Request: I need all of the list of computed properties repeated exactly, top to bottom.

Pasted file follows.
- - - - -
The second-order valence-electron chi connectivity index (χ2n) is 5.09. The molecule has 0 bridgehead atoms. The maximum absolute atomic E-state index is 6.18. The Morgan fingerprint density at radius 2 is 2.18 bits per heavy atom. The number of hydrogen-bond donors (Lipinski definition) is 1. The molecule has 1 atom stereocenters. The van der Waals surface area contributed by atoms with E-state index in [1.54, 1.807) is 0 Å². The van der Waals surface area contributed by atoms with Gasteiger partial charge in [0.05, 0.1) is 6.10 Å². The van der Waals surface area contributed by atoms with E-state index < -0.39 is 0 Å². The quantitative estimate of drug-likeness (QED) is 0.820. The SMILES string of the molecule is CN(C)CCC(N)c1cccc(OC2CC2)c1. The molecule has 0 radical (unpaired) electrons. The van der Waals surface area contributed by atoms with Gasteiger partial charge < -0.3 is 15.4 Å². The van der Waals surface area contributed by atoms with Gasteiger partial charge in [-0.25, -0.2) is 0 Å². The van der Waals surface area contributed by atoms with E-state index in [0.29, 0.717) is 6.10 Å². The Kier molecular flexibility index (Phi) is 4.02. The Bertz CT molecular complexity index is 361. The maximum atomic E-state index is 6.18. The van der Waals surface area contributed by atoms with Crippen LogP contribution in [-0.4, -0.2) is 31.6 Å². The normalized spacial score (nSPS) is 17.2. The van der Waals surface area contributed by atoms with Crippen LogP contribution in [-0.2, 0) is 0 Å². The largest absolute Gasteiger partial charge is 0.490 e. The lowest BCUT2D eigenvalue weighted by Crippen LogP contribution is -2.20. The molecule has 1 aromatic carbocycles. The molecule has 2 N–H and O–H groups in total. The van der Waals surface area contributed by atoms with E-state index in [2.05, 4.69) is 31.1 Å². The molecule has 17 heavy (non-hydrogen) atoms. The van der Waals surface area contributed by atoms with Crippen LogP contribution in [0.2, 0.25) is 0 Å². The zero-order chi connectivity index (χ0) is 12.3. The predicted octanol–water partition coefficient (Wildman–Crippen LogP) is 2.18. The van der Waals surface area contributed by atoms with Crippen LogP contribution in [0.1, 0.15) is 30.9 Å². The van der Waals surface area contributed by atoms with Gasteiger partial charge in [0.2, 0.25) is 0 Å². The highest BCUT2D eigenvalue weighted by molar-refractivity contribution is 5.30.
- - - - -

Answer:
The second-order valence-electron chi connectivity index (χ2n) is 5.09. The molecule has 0 bridgehead atoms. The maximum absolute atomic E-state index is 6.18. The Morgan fingerprint density at radius 2 is 2.18 bits per heavy atom. The number of hydrogen-bond donors (Lipinski definition) is 1. The molecule has 1 atom stereocenters. The van der Waals surface area contributed by atoms with E-state index in [1.54, 1.807) is 0 Å². The van der Waals surface area contributed by atoms with Gasteiger partial charge in [0.05, 0.1) is 6.10 Å². The van der Waals surface area contributed by atoms with E-state index < -0.39 is 0 Å². The quantitative estimate of drug-likeness (QED) is 0.820. The SMILES string of the molecule is CN(C)CCC(N)c1cccc(OC2CC2)c1. The molecule has 0 radical (unpaired) electrons. The van der Waals surface area contributed by atoms with Gasteiger partial charge < -0.3 is 15.4 Å². The van der Waals surface area contributed by atoms with Gasteiger partial charge in [-0.25, -0.2) is 0 Å². The van der Waals surface area contributed by atoms with E-state index in [0.29, 0.717) is 6.10 Å². The Kier molecular flexibility index (Phi) is 4.02. The Bertz CT molecular complexity index is 361. The maximum atomic E-state index is 6.18. The van der Waals surface area contributed by atoms with Crippen LogP contribution in [-0.4, -0.2) is 31.6 Å². The normalized spacial score (nSPS) is 17.2. The van der Waals surface area contributed by atoms with Crippen LogP contribution in [-0.2, 0) is 0 Å². The largest absolute Gasteiger partial charge is 0.490 e. The lowest BCUT2D eigenvalue weighted by Crippen LogP contribution is -2.20. The molecule has 1 aromatic carbocycles. The molecule has 2 N–H and O–H groups in total. The van der Waals surface area contributed by atoms with E-state index in [2.05, 4.69) is 31.1 Å². The molecule has 17 heavy (non-hydrogen) atoms. The van der Waals surface area contributed by atoms with Crippen LogP contribution in [0.2, 0.25) is 0 Å². The zero-order chi connectivity index (χ0) is 12.3. The predicted octanol–water partition coefficient (Wildman–Crippen LogP) is 2.18. The van der Waals surface area contributed by atoms with Crippen LogP contribution in [0.1, 0.15) is 30.9 Å². The van der Waals surface area contributed by atoms with Gasteiger partial charge in [0.2, 0.25) is 0 Å². The highest BCUT2D eigenvalue weighted by molar-refractivity contribution is 5.30.